The global economy depends on a narrow strip of land less than 300 meters wide (approximately 328 yards): The Panama Canal.
For this waterway to continue linking the Atlantic to the Pacific and the distant East to Europe and the North American coast, forests must remain standing. Maintaining the healthy forests of the Darien Gap and Panama is essential to regulating the water cycle the Canal depends on. The water forests add to the atmosphere is filtered through the roots of trees and vegetation and regulated by the soils that sustain them, making water the main asset of the global transportation corridor. The key role water plays at the Canal is one of the reasons The Nature Conservancy (TNC) and the Latin America Water Funds Partnership -including the Interamerican Development Bank, FEMSA Foundation, and the Global Environmental Facility- have spearheaded the creation of a Water Fund that will help preserve the forests and wetlands of Panama so people can continue to enjoy the environmental services those ecosystems offer.
The Panama Water Fund is one of the projects that may have the greatest impact in alleviating the vulnerability of the global economy through nature-based solutions. In order for boats to circulate through the canal and get from one ocean to the other, it takes no less than 200 million liters of water, or else the boats would remain stranded because an overflowing channel is uncontrollable. To maintain this delicate balance, there must be mechanisms to buffer the impact of the waves and curb the excess precipitation after a storm or hurricane. At the same time, it is important to store water and ensure the constant flow of the canal.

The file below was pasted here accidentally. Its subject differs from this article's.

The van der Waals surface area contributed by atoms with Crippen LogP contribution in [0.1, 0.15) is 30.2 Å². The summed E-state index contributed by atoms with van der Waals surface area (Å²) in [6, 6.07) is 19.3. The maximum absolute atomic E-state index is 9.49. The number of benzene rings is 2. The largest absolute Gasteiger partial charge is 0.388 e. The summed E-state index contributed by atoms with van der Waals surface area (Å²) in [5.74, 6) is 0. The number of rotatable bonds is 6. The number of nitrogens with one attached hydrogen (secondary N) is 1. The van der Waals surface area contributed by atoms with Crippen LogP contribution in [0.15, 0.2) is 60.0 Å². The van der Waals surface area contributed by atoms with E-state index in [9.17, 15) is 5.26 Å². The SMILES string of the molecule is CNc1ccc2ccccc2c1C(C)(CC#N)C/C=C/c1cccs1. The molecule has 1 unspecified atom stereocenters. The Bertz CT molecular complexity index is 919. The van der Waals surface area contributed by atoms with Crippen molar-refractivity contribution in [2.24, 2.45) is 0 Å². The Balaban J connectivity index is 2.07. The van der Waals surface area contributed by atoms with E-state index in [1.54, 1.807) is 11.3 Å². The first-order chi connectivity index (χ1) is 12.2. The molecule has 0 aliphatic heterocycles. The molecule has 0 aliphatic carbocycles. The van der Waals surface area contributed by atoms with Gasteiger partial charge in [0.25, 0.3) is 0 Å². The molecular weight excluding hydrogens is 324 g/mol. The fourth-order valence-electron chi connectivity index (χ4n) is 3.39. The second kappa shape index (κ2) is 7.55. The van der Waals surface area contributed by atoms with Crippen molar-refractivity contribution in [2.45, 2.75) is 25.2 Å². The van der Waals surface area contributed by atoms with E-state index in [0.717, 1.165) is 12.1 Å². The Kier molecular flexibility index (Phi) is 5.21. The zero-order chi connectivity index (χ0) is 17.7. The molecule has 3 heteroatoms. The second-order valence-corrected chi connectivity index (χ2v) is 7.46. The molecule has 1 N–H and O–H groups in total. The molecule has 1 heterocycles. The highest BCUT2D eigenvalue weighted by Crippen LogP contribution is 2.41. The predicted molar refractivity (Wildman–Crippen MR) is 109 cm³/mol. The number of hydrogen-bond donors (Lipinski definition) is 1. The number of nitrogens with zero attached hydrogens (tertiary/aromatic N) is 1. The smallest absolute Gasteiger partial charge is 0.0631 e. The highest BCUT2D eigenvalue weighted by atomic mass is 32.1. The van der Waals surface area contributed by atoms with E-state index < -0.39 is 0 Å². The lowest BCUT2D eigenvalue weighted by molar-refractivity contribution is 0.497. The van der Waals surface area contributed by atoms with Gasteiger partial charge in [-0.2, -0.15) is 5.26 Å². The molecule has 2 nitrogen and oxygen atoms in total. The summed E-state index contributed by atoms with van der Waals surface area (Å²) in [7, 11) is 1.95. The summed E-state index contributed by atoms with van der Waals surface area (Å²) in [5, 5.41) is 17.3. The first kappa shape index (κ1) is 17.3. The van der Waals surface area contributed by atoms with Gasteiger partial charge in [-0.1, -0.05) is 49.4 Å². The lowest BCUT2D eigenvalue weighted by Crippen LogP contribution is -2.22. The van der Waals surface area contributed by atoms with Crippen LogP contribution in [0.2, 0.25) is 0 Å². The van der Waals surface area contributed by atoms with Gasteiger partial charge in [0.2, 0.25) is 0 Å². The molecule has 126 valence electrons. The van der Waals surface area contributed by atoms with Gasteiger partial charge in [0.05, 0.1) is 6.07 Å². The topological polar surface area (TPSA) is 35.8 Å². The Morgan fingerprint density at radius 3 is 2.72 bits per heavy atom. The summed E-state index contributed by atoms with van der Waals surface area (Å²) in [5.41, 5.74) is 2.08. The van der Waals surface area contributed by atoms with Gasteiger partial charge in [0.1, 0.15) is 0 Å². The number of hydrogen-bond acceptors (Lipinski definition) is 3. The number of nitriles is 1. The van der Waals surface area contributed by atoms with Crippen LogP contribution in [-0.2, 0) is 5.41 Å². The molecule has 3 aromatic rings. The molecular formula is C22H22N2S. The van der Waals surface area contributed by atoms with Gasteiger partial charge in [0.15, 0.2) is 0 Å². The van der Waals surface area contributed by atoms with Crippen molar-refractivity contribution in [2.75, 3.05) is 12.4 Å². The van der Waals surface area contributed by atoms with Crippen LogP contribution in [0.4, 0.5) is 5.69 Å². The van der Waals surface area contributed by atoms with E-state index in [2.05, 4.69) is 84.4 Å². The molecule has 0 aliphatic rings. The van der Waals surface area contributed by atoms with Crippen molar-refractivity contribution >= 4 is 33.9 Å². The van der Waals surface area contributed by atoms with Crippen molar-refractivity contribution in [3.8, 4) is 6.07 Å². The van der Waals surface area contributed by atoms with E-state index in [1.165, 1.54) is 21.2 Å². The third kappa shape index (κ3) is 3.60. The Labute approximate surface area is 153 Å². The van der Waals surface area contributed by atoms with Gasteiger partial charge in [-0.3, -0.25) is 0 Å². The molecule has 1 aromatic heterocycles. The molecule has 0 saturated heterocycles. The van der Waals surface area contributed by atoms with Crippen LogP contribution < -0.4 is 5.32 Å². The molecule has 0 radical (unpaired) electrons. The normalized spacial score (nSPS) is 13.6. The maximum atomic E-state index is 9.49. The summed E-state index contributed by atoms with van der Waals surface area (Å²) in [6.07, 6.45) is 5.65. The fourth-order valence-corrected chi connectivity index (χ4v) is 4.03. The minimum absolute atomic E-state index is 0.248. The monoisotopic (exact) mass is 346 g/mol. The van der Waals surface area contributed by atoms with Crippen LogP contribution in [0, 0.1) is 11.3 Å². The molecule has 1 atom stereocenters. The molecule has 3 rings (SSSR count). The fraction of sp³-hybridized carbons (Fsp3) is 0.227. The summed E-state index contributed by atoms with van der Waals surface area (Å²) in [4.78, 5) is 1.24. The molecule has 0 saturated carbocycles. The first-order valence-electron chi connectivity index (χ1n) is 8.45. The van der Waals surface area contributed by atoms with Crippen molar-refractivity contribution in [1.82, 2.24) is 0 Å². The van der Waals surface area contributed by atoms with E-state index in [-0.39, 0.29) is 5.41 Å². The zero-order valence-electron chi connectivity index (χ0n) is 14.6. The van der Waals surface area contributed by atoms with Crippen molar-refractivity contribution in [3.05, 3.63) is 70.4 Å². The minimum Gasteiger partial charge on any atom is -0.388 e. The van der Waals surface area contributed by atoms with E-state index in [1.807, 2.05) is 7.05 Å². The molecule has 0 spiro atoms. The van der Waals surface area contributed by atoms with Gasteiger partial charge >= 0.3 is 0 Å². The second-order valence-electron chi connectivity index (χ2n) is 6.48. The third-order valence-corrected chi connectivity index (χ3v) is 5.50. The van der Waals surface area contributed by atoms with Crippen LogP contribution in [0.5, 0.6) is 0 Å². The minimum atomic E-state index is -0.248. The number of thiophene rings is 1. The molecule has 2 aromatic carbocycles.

The forests of the region are responsible for those tasks. The leaves’ interaction with the humidity in the atmosphere helps regulate the temperature and causes more predictable rains - a crucial function to fight climate change. The way forests work and their strength and flexibility mitigate the effects of hurricanes; and coastal mangroves reduce the impact of waves on the coast.
Environmental services depend on the conservation of plants, soils, and the fauna that help maintain the balance between the cycles. Birds, reptiles, mammals and insects are vital to ensure the health of the forest, the water cycle of the region, and most importantly, the stability of the global economy that is increasingly interdependent on transatlantic trade.
The world’s stock markets depend on the preservation of Panama’s forests, and TNC works every day to achieve that goal.